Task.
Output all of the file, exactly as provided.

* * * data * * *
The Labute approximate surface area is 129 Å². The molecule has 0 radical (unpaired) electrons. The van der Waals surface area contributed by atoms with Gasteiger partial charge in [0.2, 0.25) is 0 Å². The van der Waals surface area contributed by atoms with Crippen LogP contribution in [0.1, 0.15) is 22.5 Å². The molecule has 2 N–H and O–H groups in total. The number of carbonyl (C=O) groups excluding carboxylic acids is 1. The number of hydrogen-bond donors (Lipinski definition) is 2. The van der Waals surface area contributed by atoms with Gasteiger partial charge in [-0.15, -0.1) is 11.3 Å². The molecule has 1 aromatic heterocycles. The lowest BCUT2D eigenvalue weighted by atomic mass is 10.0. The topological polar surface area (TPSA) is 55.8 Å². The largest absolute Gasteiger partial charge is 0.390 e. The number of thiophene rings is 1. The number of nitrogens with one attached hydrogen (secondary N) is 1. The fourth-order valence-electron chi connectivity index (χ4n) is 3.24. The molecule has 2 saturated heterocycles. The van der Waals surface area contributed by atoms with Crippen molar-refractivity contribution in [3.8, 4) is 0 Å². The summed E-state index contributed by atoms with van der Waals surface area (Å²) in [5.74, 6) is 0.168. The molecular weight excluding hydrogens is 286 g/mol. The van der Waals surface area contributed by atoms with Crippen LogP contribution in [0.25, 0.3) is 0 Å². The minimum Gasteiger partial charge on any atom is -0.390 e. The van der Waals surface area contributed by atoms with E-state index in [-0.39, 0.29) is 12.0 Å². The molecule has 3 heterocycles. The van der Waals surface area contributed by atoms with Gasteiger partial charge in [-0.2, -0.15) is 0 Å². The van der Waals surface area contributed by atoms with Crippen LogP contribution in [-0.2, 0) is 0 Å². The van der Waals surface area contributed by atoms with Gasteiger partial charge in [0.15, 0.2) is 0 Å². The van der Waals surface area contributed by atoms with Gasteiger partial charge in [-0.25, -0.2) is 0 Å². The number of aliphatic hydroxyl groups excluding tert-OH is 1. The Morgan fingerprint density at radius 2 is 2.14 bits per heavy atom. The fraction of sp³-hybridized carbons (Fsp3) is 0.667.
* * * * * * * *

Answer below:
The Labute approximate surface area is 129 Å². The molecule has 0 radical (unpaired) electrons. The van der Waals surface area contributed by atoms with Gasteiger partial charge in [0.2, 0.25) is 0 Å². The van der Waals surface area contributed by atoms with Crippen LogP contribution in [0.1, 0.15) is 22.5 Å². The molecule has 2 N–H and O–H groups in total. The number of carbonyl (C=O) groups excluding carboxylic acids is 1. The number of hydrogen-bond donors (Lipinski definition) is 2. The van der Waals surface area contributed by atoms with Gasteiger partial charge in [-0.15, -0.1) is 11.3 Å². The molecule has 1 aromatic heterocycles. The lowest BCUT2D eigenvalue weighted by atomic mass is 10.0. The topological polar surface area (TPSA) is 55.8 Å². The largest absolute Gasteiger partial charge is 0.390 e. The number of thiophene rings is 1. The number of nitrogens with one attached hydrogen (secondary N) is 1. The fourth-order valence-electron chi connectivity index (χ4n) is 3.24. The molecule has 2 saturated heterocycles. The van der Waals surface area contributed by atoms with Crippen molar-refractivity contribution in [3.8, 4) is 0 Å². The summed E-state index contributed by atoms with van der Waals surface area (Å²) in [5.74, 6) is 0.168. The molecular weight excluding hydrogens is 286 g/mol. The van der Waals surface area contributed by atoms with Crippen LogP contribution in [0.25, 0.3) is 0 Å². The minimum Gasteiger partial charge on any atom is -0.390 e. The van der Waals surface area contributed by atoms with E-state index in [-0.39, 0.29) is 12.0 Å². The molecule has 3 heterocycles. The van der Waals surface area contributed by atoms with Gasteiger partial charge in [-0.2, -0.15) is 0 Å². The van der Waals surface area contributed by atoms with Crippen LogP contribution in [-0.2, 0) is 0 Å². The van der Waals surface area contributed by atoms with Gasteiger partial charge in [0.15, 0.2) is 0 Å². The van der Waals surface area contributed by atoms with Gasteiger partial charge in [-0.25, -0.2) is 0 Å². The number of aliphatic hydroxyl groups excluding tert-OH is 1. The Morgan fingerprint density at radius 2 is 2.14 bits per heavy atom. The fraction of sp³-hybridized carbons (Fsp3) is 0.667.